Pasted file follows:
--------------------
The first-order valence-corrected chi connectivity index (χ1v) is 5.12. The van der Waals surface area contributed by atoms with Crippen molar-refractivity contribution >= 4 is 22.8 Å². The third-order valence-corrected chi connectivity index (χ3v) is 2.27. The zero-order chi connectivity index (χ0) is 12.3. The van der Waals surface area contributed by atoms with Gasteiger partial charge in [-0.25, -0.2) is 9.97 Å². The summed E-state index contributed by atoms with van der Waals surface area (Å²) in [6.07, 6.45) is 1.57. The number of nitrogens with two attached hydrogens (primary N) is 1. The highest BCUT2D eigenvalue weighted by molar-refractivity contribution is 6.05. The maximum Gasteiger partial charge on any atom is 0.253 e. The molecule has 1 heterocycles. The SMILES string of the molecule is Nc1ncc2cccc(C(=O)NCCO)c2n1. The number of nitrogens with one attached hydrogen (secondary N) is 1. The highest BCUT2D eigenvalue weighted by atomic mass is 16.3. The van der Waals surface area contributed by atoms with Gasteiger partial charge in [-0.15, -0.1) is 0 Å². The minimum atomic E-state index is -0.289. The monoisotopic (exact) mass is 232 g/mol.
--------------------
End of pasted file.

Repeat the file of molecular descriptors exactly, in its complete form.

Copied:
The first-order valence-corrected chi connectivity index (χ1v) is 5.12. The van der Waals surface area contributed by atoms with Crippen molar-refractivity contribution >= 4 is 22.8 Å². The third-order valence-corrected chi connectivity index (χ3v) is 2.27. The zero-order chi connectivity index (χ0) is 12.3. The van der Waals surface area contributed by atoms with Gasteiger partial charge in [-0.25, -0.2) is 9.97 Å². The summed E-state index contributed by atoms with van der Waals surface area (Å²) in [6.07, 6.45) is 1.57. The number of nitrogens with two attached hydrogens (primary N) is 1. The highest BCUT2D eigenvalue weighted by molar-refractivity contribution is 6.05. The maximum Gasteiger partial charge on any atom is 0.253 e. The molecule has 1 heterocycles. The SMILES string of the molecule is Nc1ncc2cccc(C(=O)NCCO)c2n1. The number of nitrogens with one attached hydrogen (secondary N) is 1. The highest BCUT2D eigenvalue weighted by atomic mass is 16.3. The van der Waals surface area contributed by atoms with Gasteiger partial charge in [-0.15, -0.1) is 0 Å². The minimum atomic E-state index is -0.289. The monoisotopic (exact) mass is 232 g/mol.